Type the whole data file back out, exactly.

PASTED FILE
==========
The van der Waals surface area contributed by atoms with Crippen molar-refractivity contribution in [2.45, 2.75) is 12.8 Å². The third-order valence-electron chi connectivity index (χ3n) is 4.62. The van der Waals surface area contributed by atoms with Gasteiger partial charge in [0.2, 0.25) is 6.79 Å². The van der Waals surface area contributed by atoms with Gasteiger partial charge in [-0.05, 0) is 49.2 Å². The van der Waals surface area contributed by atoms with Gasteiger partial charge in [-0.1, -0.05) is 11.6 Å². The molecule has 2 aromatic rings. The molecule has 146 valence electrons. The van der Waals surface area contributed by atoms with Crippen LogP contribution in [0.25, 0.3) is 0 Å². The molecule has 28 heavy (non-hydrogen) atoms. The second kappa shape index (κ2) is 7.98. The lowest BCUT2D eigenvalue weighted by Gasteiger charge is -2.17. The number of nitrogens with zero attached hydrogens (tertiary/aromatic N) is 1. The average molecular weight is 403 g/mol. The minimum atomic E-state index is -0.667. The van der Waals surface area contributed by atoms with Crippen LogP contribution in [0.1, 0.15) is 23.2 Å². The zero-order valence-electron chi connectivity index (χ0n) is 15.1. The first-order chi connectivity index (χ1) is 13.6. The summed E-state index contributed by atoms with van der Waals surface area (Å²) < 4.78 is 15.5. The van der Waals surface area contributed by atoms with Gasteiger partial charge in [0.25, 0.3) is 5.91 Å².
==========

The van der Waals surface area contributed by atoms with Crippen molar-refractivity contribution in [2.45, 2.75) is 12.8 Å². The third-order valence-electron chi connectivity index (χ3n) is 4.62. The van der Waals surface area contributed by atoms with Gasteiger partial charge in [0.2, 0.25) is 6.79 Å². The van der Waals surface area contributed by atoms with Gasteiger partial charge in [-0.05, 0) is 49.2 Å². The van der Waals surface area contributed by atoms with Gasteiger partial charge in [-0.1, -0.05) is 11.6 Å². The molecule has 2 aromatic rings. The molecule has 146 valence electrons. The van der Waals surface area contributed by atoms with Crippen LogP contribution in [0.25, 0.3) is 0 Å². The molecule has 28 heavy (non-hydrogen) atoms. The second kappa shape index (κ2) is 7.98. The lowest BCUT2D eigenvalue weighted by Gasteiger charge is -2.17. The number of nitrogens with zero attached hydrogens (tertiary/aromatic N) is 1. The average molecular weight is 403 g/mol. The minimum atomic E-state index is -0.667. The van der Waals surface area contributed by atoms with Crippen LogP contribution in [0.1, 0.15) is 23.2 Å². The zero-order valence-electron chi connectivity index (χ0n) is 15.1. The first-order chi connectivity index (χ1) is 13.6. The summed E-state index contributed by atoms with van der Waals surface area (Å²) < 4.78 is 15.5. The van der Waals surface area contributed by atoms with Gasteiger partial charge in [0.25, 0.3) is 5.91 Å².